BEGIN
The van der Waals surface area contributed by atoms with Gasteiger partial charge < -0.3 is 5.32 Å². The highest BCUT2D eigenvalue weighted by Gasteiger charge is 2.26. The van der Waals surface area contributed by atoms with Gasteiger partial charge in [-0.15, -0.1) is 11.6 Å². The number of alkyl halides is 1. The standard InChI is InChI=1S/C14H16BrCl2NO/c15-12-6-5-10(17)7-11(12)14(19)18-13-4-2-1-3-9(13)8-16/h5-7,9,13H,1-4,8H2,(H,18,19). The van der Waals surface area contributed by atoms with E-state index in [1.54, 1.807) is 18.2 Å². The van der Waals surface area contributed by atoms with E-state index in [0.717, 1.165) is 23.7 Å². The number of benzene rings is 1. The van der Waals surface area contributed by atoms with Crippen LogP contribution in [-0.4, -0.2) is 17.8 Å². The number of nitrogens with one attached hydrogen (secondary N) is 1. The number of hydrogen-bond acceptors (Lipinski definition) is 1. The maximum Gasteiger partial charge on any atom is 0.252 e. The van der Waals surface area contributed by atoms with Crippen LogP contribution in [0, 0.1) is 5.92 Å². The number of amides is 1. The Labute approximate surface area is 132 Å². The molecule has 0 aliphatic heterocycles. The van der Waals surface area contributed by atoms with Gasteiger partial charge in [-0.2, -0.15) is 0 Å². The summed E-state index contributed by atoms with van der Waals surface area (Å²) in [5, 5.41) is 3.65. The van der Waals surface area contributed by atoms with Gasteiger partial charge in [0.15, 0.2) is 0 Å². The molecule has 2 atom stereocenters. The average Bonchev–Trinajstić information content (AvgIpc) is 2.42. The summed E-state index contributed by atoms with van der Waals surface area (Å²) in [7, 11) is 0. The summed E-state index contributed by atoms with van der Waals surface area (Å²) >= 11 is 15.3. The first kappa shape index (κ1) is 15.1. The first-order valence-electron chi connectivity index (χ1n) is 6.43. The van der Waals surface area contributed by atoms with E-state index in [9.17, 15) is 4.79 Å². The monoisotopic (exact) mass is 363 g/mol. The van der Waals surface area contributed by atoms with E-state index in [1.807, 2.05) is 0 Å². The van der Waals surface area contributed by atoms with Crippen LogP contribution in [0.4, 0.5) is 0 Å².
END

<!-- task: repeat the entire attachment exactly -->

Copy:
The van der Waals surface area contributed by atoms with Gasteiger partial charge < -0.3 is 5.32 Å². The highest BCUT2D eigenvalue weighted by Gasteiger charge is 2.26. The van der Waals surface area contributed by atoms with Gasteiger partial charge in [-0.15, -0.1) is 11.6 Å². The number of alkyl halides is 1. The standard InChI is InChI=1S/C14H16BrCl2NO/c15-12-6-5-10(17)7-11(12)14(19)18-13-4-2-1-3-9(13)8-16/h5-7,9,13H,1-4,8H2,(H,18,19). The van der Waals surface area contributed by atoms with E-state index in [1.54, 1.807) is 18.2 Å². The van der Waals surface area contributed by atoms with E-state index in [0.717, 1.165) is 23.7 Å². The number of benzene rings is 1. The van der Waals surface area contributed by atoms with Crippen LogP contribution in [-0.4, -0.2) is 17.8 Å². The number of nitrogens with one attached hydrogen (secondary N) is 1. The number of hydrogen-bond acceptors (Lipinski definition) is 1. The maximum Gasteiger partial charge on any atom is 0.252 e. The van der Waals surface area contributed by atoms with Crippen LogP contribution in [0, 0.1) is 5.92 Å². The number of amides is 1. The Labute approximate surface area is 132 Å². The molecule has 0 aliphatic heterocycles. The van der Waals surface area contributed by atoms with Gasteiger partial charge in [-0.2, -0.15) is 0 Å². The summed E-state index contributed by atoms with van der Waals surface area (Å²) in [5, 5.41) is 3.65. The van der Waals surface area contributed by atoms with Gasteiger partial charge in [0.15, 0.2) is 0 Å². The molecule has 2 atom stereocenters. The average Bonchev–Trinajstić information content (AvgIpc) is 2.42. The summed E-state index contributed by atoms with van der Waals surface area (Å²) in [7, 11) is 0. The summed E-state index contributed by atoms with van der Waals surface area (Å²) >= 11 is 15.3. The first kappa shape index (κ1) is 15.1. The first-order valence-electron chi connectivity index (χ1n) is 6.43. The van der Waals surface area contributed by atoms with E-state index in [9.17, 15) is 4.79 Å². The monoisotopic (exact) mass is 363 g/mol. The van der Waals surface area contributed by atoms with E-state index in [1.807, 2.05) is 0 Å². The van der Waals surface area contributed by atoms with Crippen LogP contribution in [0.4, 0.5) is 0 Å².